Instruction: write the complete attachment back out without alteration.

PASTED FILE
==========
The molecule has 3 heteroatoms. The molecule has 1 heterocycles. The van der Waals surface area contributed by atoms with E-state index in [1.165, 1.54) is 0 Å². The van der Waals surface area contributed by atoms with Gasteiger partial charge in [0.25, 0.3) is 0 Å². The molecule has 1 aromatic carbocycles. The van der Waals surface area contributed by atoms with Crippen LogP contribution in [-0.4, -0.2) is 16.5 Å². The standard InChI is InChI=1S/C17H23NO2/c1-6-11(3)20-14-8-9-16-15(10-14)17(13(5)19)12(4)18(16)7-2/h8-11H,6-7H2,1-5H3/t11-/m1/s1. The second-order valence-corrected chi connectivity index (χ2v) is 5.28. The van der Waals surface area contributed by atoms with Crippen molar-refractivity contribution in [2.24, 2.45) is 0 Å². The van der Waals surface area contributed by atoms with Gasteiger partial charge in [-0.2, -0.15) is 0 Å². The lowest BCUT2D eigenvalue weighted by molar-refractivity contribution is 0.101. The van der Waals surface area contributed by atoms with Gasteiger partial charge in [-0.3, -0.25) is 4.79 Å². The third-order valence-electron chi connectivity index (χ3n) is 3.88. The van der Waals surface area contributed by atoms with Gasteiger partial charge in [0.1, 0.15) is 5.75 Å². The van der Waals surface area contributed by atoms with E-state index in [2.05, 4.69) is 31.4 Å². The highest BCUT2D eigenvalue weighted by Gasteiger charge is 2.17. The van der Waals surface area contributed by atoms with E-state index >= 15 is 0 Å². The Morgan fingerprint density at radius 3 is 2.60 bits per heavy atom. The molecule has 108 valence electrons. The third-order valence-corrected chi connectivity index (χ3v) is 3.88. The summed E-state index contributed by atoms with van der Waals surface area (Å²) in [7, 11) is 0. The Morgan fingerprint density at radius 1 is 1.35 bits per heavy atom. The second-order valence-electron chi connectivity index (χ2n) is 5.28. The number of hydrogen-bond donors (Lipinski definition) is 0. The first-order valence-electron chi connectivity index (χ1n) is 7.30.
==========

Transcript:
The molecule has 3 heteroatoms. The molecule has 1 heterocycles. The van der Waals surface area contributed by atoms with E-state index in [1.165, 1.54) is 0 Å². The van der Waals surface area contributed by atoms with Gasteiger partial charge in [0.25, 0.3) is 0 Å². The molecule has 1 aromatic carbocycles. The van der Waals surface area contributed by atoms with Crippen LogP contribution in [-0.4, -0.2) is 16.5 Å². The standard InChI is InChI=1S/C17H23NO2/c1-6-11(3)20-14-8-9-16-15(10-14)17(13(5)19)12(4)18(16)7-2/h8-11H,6-7H2,1-5H3/t11-/m1/s1. The second-order valence-corrected chi connectivity index (χ2v) is 5.28. The van der Waals surface area contributed by atoms with Crippen molar-refractivity contribution in [2.24, 2.45) is 0 Å². The van der Waals surface area contributed by atoms with Gasteiger partial charge in [-0.2, -0.15) is 0 Å². The lowest BCUT2D eigenvalue weighted by molar-refractivity contribution is 0.101. The van der Waals surface area contributed by atoms with Gasteiger partial charge in [-0.3, -0.25) is 4.79 Å². The third-order valence-electron chi connectivity index (χ3n) is 3.88. The van der Waals surface area contributed by atoms with Gasteiger partial charge in [0.1, 0.15) is 5.75 Å². The van der Waals surface area contributed by atoms with E-state index in [2.05, 4.69) is 31.4 Å². The highest BCUT2D eigenvalue weighted by Gasteiger charge is 2.17. The van der Waals surface area contributed by atoms with E-state index >= 15 is 0 Å². The Morgan fingerprint density at radius 3 is 2.60 bits per heavy atom. The molecule has 108 valence electrons. The third-order valence-corrected chi connectivity index (χ3v) is 3.88. The summed E-state index contributed by atoms with van der Waals surface area (Å²) in [7, 11) is 0. The Morgan fingerprint density at radius 1 is 1.35 bits per heavy atom. The second-order valence-electron chi connectivity index (χ2n) is 5.28. The number of hydrogen-bond donors (Lipinski definition) is 0. The first-order valence-electron chi connectivity index (χ1n) is 7.30.